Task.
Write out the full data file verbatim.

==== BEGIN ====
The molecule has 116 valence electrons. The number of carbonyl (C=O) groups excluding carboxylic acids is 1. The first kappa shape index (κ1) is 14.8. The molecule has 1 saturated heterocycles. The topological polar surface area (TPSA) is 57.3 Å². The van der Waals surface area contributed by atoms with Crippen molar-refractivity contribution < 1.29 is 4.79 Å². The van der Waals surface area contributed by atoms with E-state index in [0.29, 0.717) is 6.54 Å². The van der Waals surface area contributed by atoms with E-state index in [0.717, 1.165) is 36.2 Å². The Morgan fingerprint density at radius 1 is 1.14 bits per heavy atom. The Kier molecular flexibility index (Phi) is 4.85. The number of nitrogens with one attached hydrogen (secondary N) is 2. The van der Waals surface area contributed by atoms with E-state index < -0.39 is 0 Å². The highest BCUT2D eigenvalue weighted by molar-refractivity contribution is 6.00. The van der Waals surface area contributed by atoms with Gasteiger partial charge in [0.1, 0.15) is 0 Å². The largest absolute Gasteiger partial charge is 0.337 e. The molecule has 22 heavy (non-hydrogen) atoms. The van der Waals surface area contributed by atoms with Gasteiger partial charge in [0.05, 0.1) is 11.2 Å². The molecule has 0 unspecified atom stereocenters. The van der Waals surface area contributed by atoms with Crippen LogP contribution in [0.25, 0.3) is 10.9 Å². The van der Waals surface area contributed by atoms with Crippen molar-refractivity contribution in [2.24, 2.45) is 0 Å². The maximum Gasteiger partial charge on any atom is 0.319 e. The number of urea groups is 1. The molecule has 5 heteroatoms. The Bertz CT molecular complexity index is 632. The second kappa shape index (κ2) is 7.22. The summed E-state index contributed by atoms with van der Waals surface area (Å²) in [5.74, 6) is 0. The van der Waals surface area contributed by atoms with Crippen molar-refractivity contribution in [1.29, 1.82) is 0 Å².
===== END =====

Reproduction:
The molecule has 116 valence electrons. The number of carbonyl (C=O) groups excluding carboxylic acids is 1. The first kappa shape index (κ1) is 14.8. The molecule has 1 saturated heterocycles. The topological polar surface area (TPSA) is 57.3 Å². The van der Waals surface area contributed by atoms with Crippen molar-refractivity contribution < 1.29 is 4.79 Å². The van der Waals surface area contributed by atoms with E-state index in [0.29, 0.717) is 6.54 Å². The van der Waals surface area contributed by atoms with E-state index in [0.717, 1.165) is 36.2 Å². The Morgan fingerprint density at radius 1 is 1.14 bits per heavy atom. The Kier molecular flexibility index (Phi) is 4.85. The number of nitrogens with one attached hydrogen (secondary N) is 2. The van der Waals surface area contributed by atoms with E-state index < -0.39 is 0 Å². The highest BCUT2D eigenvalue weighted by molar-refractivity contribution is 6.00. The van der Waals surface area contributed by atoms with Gasteiger partial charge in [0.1, 0.15) is 0 Å². The largest absolute Gasteiger partial charge is 0.337 e. The molecule has 22 heavy (non-hydrogen) atoms. The van der Waals surface area contributed by atoms with Gasteiger partial charge in [0.05, 0.1) is 11.2 Å². The molecule has 0 unspecified atom stereocenters. The van der Waals surface area contributed by atoms with Crippen LogP contribution in [0.25, 0.3) is 10.9 Å². The van der Waals surface area contributed by atoms with Crippen molar-refractivity contribution in [2.24, 2.45) is 0 Å². The maximum Gasteiger partial charge on any atom is 0.319 e. The number of urea groups is 1. The molecule has 5 heteroatoms. The Bertz CT molecular complexity index is 632. The second kappa shape index (κ2) is 7.22. The summed E-state index contributed by atoms with van der Waals surface area (Å²) in [5.74, 6) is 0. The van der Waals surface area contributed by atoms with Crippen molar-refractivity contribution in [1.29, 1.82) is 0 Å².